INTO more

Culture
George is Tired…Of Us Failing Girls Like Aaliyah

I’m still not sure how I feel after watching the first two episodes of Surviving R. Kelly, which premiered last night on the Lifetime Channel. Angry is probably the closest. Angry that this man continues to sell out tours while harming young Black girls and women. Angry that so many men and women aided in this process and now talk about it on camera like they have no fault in this. Angry that girls like Aaliyah continue to be harmed by men of the world like R. Kelly with no recourse in sight.

Malcolm X once said: “The most disrespected woman in America is the black woman. The most unprotected woman in America is the black woman. The most neglected woman in America is the black woman.” Last night was further evidence of words spoken over 50 years ago still ringing true. For those who didn’t see it the first two parts of the series, here is a quick synopsis.

R. Kelly met Aaliyah when she was 12 years old. He then produced and wrote most of the songs on her first album, Age Ain’t Nothing But A Number, where she was overly sexualized at a young age, singing songs that were mirroring what was happening to her behind closed doors. By the age of 15, a backup singer on the tour walked in on Aaliyah having sex with R. Kelly, who was then 28 years old. After having potentially gotten Aaliyah pregnant, Kelly and his tour manager went to the courthouse, forged documents saying Aaliyah was 18 years of age, and the two were officially married in 1994—a marriage that would eventually get annulled.

Aaliyah, unfortunately, was not the only victim. Kelly’s friends and other people on his tour would go into local malls and find girls to bring back to the studio to meet him. On the docuseries, multiple producers and managers discussed walking into rooms and seeing him touching and feeling on girls who were naked—GIRLS WHO WERE NAKED—and rather than stopping it, walking out because they didn’t want to participate. So many failed these girls. So many continue to fail them.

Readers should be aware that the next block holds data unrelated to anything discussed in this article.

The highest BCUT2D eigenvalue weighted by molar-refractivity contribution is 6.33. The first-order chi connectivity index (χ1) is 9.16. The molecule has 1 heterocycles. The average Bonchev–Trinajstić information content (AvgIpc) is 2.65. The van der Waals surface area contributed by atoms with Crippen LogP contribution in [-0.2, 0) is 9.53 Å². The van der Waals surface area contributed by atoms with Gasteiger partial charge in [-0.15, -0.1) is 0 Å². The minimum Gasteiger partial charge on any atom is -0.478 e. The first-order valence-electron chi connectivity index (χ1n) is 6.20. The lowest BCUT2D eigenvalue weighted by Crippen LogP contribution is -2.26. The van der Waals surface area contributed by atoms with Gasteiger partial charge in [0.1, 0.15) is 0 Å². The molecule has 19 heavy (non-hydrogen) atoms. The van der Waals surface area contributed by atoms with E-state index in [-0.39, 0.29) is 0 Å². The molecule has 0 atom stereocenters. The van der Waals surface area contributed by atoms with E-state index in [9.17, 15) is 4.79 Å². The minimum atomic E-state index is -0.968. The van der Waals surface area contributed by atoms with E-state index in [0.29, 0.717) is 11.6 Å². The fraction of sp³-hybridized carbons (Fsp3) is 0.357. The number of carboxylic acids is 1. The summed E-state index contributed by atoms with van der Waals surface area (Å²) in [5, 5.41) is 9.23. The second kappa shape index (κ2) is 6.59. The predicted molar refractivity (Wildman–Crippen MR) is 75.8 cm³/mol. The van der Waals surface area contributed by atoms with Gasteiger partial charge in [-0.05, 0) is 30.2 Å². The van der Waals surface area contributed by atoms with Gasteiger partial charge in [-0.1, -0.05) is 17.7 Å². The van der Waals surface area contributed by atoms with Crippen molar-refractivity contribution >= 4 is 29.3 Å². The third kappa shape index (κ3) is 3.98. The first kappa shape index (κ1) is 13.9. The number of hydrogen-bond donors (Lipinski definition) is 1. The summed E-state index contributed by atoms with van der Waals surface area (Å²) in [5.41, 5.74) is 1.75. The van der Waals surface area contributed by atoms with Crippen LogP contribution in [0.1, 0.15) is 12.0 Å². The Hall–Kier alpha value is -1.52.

It took everything in me to not cry listening to how many people failed Aaliyah—from backup singers to tour managers to Aaliyah’s very OWN UNCLE WHO INTRODUCED HER TO HIM AT AGE 12—and all the other girls. And truth be told, the majority of us have been complicit in this behavior. Not just here, but in our own families and communities. Keeping these secrets as family secrets, more worried about the possibility of shame than the well-being of the victim. Calling young girls “fast,” but never holding the men who are fast enough to catch them accountable.

I want to be clear that when I say “us” I mean all of us, or at the very minimum, 90 percent of us. Those of us who have known what R. Kelly was doing to young girls for a long time and still found a way to listen to his music—”separating the music from the artist.” I can speak for myself when I say that I haven’t purchased, downloaded, or supported R. Kelly in over a decade. I’ve kept my foot on the necks of anyone who has even tried to do so in my presence. I’ve gone as far as asking the DJ to change the song when an R. Kelly track comes on. There are still not enough of us doing that, though—including rappers like Kendrick Lamar who threatened to remove his music from Spotify if they removed R. Kelly. Are these your kings?

Sex in itself is still a very taboo thing in America. We have watched the scandal of the Catholic Church, where thousands of little boys were violated for decades and the abusers were protected. We now have the #MeToo movement in full swing, taking down the Hollywood elite whose predatory behavior has caused harm to thousands. Yet, here we are nearly 25 years after the first R. Kelly allegation, still fighting to get rid of one man from our community. Enough is enough already.

Seeing Bill Cosby finally have his reckoning let me know that, although it may take a long time, sometimes victims can get a form of justice. I’m not sure if any of the R. Kelly victims will ever get theirs, but I am glad that they at least have the opportunity to tell their stories; to have the world bear witness to their truths in a way that it would be hard for one to ignore. I can only hope that now, those who continued to “step in the name of love” will have a hard look in the mirror and start to think.

People have served for far too long as the gatekeepers of pedophiles and sexual predators. We must do the work to get them up out of our families and our communities. So much harm has been done, and it’s time for us to end that. There is no place for these predators in our community.


George M. Johnson

George M. Johnson is a black queer journalist and activist located in the Nyc area. He has written for TheRoot, ET, HIVequal, TheGrio, TeenVogue, NBC News and several other major publications.

twitterinstagramfacebook